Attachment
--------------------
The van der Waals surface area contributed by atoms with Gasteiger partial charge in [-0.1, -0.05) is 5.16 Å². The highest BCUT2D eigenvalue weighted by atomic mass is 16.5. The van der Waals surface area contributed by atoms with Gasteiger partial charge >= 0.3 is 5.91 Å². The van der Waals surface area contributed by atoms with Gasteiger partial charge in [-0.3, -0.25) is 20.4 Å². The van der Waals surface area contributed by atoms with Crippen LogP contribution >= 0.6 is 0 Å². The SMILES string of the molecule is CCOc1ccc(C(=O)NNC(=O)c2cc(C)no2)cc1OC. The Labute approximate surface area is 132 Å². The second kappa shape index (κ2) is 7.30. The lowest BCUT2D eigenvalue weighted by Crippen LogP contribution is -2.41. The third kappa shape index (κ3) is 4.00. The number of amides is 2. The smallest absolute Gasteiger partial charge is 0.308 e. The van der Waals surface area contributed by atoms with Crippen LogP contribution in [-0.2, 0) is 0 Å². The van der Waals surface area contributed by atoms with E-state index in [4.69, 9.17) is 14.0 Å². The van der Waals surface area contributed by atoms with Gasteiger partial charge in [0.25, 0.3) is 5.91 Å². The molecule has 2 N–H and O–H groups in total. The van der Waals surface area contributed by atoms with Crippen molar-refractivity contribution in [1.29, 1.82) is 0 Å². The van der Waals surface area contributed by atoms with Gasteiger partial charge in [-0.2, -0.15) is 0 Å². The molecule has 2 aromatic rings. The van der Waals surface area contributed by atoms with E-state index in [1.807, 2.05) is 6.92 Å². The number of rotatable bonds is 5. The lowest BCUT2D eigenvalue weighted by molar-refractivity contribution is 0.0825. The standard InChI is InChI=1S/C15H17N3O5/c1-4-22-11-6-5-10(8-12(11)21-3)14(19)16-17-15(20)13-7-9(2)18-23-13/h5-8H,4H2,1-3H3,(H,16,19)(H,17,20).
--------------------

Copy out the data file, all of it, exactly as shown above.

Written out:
The van der Waals surface area contributed by atoms with Gasteiger partial charge in [-0.1, -0.05) is 5.16 Å². The highest BCUT2D eigenvalue weighted by atomic mass is 16.5. The van der Waals surface area contributed by atoms with Gasteiger partial charge >= 0.3 is 5.91 Å². The van der Waals surface area contributed by atoms with Gasteiger partial charge in [-0.3, -0.25) is 20.4 Å². The van der Waals surface area contributed by atoms with Crippen LogP contribution >= 0.6 is 0 Å². The SMILES string of the molecule is CCOc1ccc(C(=O)NNC(=O)c2cc(C)no2)cc1OC. The Labute approximate surface area is 132 Å². The second kappa shape index (κ2) is 7.30. The lowest BCUT2D eigenvalue weighted by Crippen LogP contribution is -2.41. The third kappa shape index (κ3) is 4.00. The number of amides is 2. The smallest absolute Gasteiger partial charge is 0.308 e. The van der Waals surface area contributed by atoms with Crippen LogP contribution in [-0.2, 0) is 0 Å². The van der Waals surface area contributed by atoms with E-state index in [4.69, 9.17) is 14.0 Å². The van der Waals surface area contributed by atoms with Gasteiger partial charge in [0.25, 0.3) is 5.91 Å². The molecule has 2 N–H and O–H groups in total. The van der Waals surface area contributed by atoms with Crippen molar-refractivity contribution in [1.29, 1.82) is 0 Å². The van der Waals surface area contributed by atoms with Gasteiger partial charge in [-0.2, -0.15) is 0 Å². The molecule has 2 aromatic rings. The van der Waals surface area contributed by atoms with E-state index in [1.807, 2.05) is 6.92 Å². The number of rotatable bonds is 5. The lowest BCUT2D eigenvalue weighted by molar-refractivity contribution is 0.0825. The standard InChI is InChI=1S/C15H17N3O5/c1-4-22-11-6-5-10(8-12(11)21-3)14(19)16-17-15(20)13-7-9(2)18-23-13/h5-8H,4H2,1-3H3,(H,16,19)(H,17,20).